Daniel Powell 1:06 p.m., Jan. 22
DEA Apologizes to Daniel Chong
Federal Agents Say Methamphetamine Left in Cell With Stranded San Diego Student Was Supposed to Have Been Heroin
"We were trying to ease him out gently, you know?"
TRYING TO REMEMBER WHAT THE SUN LOOKS LIKE, KEARNY MESA DEA OFFICES - Daniel Chong, the UCSD student who was "accidentally" left in a DEA holding cell for five days without food or water, has received a formal apology from the organization's director, Larry Park. "On behalf of the entire United States government and the Drug Enforcement Agency in particular, I would like to extend my sincere apologies to Mr. Chong," said Park at a televised press conference. "No man, not even some punk swept up in a drug raid, should have to endure what he endured until after he is convicted in a court of law. After an internal investigation, we have determined that the methamphetamine left in Chong's cell - which Chong eventually ingested - was supposed to have been heroin." The narcotic, said Park, was intended to help Chong make a relatively painless exit from this life.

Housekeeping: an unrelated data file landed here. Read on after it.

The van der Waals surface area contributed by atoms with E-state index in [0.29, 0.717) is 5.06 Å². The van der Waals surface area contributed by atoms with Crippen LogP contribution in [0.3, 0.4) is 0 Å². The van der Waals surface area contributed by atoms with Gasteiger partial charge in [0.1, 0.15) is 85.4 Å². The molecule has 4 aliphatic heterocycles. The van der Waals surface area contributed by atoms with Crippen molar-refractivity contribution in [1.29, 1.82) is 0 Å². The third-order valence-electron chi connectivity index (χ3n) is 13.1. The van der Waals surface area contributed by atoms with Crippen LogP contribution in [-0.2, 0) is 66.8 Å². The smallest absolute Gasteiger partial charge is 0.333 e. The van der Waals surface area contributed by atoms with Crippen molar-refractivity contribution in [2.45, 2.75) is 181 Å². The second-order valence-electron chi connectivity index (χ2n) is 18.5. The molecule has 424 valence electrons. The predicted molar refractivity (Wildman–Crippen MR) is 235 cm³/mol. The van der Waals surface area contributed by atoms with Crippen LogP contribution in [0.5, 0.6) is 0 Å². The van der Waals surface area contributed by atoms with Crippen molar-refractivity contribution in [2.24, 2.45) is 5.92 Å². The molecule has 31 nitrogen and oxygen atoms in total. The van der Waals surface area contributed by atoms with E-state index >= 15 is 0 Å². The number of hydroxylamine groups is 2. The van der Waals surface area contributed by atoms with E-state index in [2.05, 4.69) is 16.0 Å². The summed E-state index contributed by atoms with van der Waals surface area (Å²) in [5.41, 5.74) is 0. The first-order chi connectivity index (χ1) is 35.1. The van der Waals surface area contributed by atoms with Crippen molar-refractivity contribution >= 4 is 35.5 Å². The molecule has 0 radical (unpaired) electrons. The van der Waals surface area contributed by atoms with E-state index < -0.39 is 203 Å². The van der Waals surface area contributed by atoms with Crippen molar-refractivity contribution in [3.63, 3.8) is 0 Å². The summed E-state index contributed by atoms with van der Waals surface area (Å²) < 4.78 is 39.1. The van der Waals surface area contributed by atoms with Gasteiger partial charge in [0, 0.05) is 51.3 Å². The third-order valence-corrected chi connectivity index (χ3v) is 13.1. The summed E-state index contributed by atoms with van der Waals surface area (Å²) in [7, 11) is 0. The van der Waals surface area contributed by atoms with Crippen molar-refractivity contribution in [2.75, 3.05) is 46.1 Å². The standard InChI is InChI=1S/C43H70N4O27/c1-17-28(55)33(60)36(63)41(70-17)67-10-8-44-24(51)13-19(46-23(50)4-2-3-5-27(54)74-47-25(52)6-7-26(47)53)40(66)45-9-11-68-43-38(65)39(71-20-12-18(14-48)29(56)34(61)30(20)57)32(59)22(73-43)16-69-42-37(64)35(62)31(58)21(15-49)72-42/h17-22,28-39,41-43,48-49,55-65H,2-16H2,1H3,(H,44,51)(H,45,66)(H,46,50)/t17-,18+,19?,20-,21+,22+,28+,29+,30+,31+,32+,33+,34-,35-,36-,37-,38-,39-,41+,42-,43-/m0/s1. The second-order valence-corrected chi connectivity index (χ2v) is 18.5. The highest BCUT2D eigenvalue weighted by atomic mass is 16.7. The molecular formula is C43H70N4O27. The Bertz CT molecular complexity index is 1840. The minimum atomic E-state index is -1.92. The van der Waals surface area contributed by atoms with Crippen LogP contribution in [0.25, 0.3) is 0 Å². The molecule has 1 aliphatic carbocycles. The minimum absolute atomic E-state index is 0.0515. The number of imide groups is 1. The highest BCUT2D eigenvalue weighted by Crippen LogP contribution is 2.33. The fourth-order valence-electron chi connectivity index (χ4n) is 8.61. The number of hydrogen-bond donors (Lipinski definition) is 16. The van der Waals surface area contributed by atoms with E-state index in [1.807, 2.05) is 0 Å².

"Of course we kept him in total darkness for two days and nights," continued Park. "Sensory deprivation, combined with the narcotic effect of industrial grade heroin, is a clinically-proven, field-tested method for removing a man's will to live. But somebody down in the lab goofed and put meth in there with him instead of heroin, and there's nothing like tweaking on an empty stomach to make a person just keep going, on and on and on. It's inexcusable, really. We're the Drug Enforcement Agency. We're not supposed to make mistakes about which drug is which."
Park stressed that the mistake, though grievous, did have an upside. "Being on meth probably made it a lot easier for Chong to drink his own pee, which proved to be a life-saving move. Trust me, I've seen meth-heads do a lot worse without batting an eye."
As of press time, the DEA had yet to offer any explanation for why they wanted Chong dead, or any sort of compensation for his ordeal. But ABC has reportedly expressed interest in a prison-based reality game show based on Chong's experience, and there are rumors about Chong collaborating in some distasteful fashion with noted pee-drinker and Man vs Wild star Bear Grylls.
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